Thereafter, a slurry of colloidal silica contained in an etchant fluid is sprayed over the disk as the disk rotates; and, a polishing pad is rotationally engaged with each face of the substrate to reduce the rough texture to a smoother texture while maintaining the concentric pattern of abrasions on the glass disk substrate deposited or formed by the diamond abrasion step. This polishing step reduces the texture to a medium texture (5-8 Å).
 The substrate is thereafter cleaned, and the abrasive material and glass abrasion debris are removed.
 Once dried, the glass disk substrate has a lightly textured surface, which is well adapted for adhesion of the magnetic recording media to the textured surfaces.
 An alternate process sequence following the diamond texturing step is a scrubbing operation which utilizes the same type of polishing equipment and scrubber pads to provide a medium texture (5-7 Å) to the glass surfaces.
 Should it be determined that a heavy texturing step is not needed or desirable, the chemical strengthening step may be followed by alternative operations. One alternative is a polishing step using the colloidal silica slurry and scrubber pads to produce an isotropic medium texture (5-7 Å) while polishing and cleaning the substrates. Another alternative process sequence uses a scrubbing machine with polishing pads and colloidal silica slurry to provide a very, very light texture or “superfinish” with a roughness of only 1-3 Å while imparting a circumferential or concentric texture pattern to the very, very light abrasion of the superfinished surface.
 Alternatively, the scrubbing machine may be operated using scrubbing pads, to scrub the surfaces of the just previously chemically strengthened surface to remove any surface contaminants deposited from the chemical strengthening bath and process step.
 As the final step of the process preparing a disk for further coating with magnetically recording media, the disk is cleaned.
 This Summary of the Invention is provided to summarize the invention but not to provide any basis for limiting the invention in any manner.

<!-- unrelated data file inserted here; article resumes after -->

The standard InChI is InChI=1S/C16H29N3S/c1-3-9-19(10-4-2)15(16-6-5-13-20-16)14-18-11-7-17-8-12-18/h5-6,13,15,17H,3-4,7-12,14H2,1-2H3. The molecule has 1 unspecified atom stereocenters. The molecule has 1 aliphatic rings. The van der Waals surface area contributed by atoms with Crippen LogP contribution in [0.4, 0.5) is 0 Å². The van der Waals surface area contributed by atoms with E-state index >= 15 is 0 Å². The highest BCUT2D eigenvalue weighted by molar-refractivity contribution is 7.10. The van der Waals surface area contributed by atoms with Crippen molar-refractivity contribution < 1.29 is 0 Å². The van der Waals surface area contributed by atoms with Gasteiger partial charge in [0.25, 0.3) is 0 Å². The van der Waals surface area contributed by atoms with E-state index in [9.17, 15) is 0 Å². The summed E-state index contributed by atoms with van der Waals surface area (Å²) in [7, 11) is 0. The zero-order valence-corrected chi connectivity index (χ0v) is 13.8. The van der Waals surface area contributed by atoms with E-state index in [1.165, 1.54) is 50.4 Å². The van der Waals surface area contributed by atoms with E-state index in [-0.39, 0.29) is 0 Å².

FIG. 1 illustrates a type of polishing machine on which the texturing of the substrate surfaces is accomplished.
FIG. 2 illustrates a polishing and cleaning process in block diagram form as well as four alternative paths representing various embodiments of the process.
FIG. 3 illustrates a glass disk substrate having a pattern of polishing scratches remaining after a glass disk is polished to a smooth planar surface.
FIG. 4 illustrates a glass disk substrate having a pattern of polishing scratches remaining after a glass disk is polished, providing a concentric texturing by abrasion with the diamond polishing compound.
FIG. 5 illustrates a glass disk substrate having an abrasion pattern after colloidal silica slurry polishing in order to lighten the texture and clean the surface of the glass disk.
 With reference to FIG. 1, the invention is best understood by first understanding the equipment which is used to perform the process, which is the invention.
FIG. 1 illustrates a schematic representation of a disk polisher/scrubber 10 used in the practice of the invention. Such a polisher/scrubber, the Oliver Circumferential Polishing System, is available from Oliver Design, Inc. of Scotts Valley, Calif.
 Polisher 10 includes a cabinet housing 11 enclosing conventional motors, controls and drives (not shown). Arbors or rotatable supports 12 are mounted within the cabinet 11 and driven by the motors and drives (not shown) to rotate the arbors 12. For treatment and polishing, the arbors 12 are adapted to support and rotate a glass disk 14 or circular sheet of glass 14 having a central aperture or hole 13 (as shown in FIGS. 3, 4 and 5). The polisher 10 further includes a pair of supports 16 moveable into and out of positions whereby scrubbing or polishing pads 18 in the form of cylinders 18 carried by the supports 16 can be tangentially engaged with the glass disks 14. Pads 18 may be procured with various characteristics which adapt the polisher 10 to a polishing or a scrubbing action.